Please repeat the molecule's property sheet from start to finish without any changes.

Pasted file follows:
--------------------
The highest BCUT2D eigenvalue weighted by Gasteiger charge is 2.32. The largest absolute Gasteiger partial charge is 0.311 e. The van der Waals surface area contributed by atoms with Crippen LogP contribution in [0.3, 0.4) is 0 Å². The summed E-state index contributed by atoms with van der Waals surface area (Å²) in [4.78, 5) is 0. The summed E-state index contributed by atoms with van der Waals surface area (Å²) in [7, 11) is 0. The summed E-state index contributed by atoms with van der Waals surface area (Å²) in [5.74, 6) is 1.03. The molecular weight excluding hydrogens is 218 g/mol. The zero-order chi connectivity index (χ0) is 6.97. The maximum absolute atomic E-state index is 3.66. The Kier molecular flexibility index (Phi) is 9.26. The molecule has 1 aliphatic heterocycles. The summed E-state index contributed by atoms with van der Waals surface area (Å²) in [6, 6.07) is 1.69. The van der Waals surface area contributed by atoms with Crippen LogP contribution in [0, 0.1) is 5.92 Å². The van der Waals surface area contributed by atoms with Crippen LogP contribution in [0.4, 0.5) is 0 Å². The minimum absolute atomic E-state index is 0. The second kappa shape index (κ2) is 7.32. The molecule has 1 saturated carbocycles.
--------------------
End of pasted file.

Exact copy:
The highest BCUT2D eigenvalue weighted by Gasteiger charge is 2.32. The largest absolute Gasteiger partial charge is 0.311 e. The van der Waals surface area contributed by atoms with Crippen LogP contribution in [0.3, 0.4) is 0 Å². The summed E-state index contributed by atoms with van der Waals surface area (Å²) in [4.78, 5) is 0. The summed E-state index contributed by atoms with van der Waals surface area (Å²) in [7, 11) is 0. The summed E-state index contributed by atoms with van der Waals surface area (Å²) in [5.74, 6) is 1.03. The molecular weight excluding hydrogens is 218 g/mol. The zero-order chi connectivity index (χ0) is 6.97. The maximum absolute atomic E-state index is 3.66. The Kier molecular flexibility index (Phi) is 9.26. The molecule has 1 aliphatic heterocycles. The summed E-state index contributed by atoms with van der Waals surface area (Å²) in [6, 6.07) is 1.69. The van der Waals surface area contributed by atoms with Crippen LogP contribution in [0, 0.1) is 5.92 Å². The van der Waals surface area contributed by atoms with Crippen LogP contribution in [0.4, 0.5) is 0 Å². The minimum absolute atomic E-state index is 0. The second kappa shape index (κ2) is 7.32. The molecule has 1 saturated carbocycles.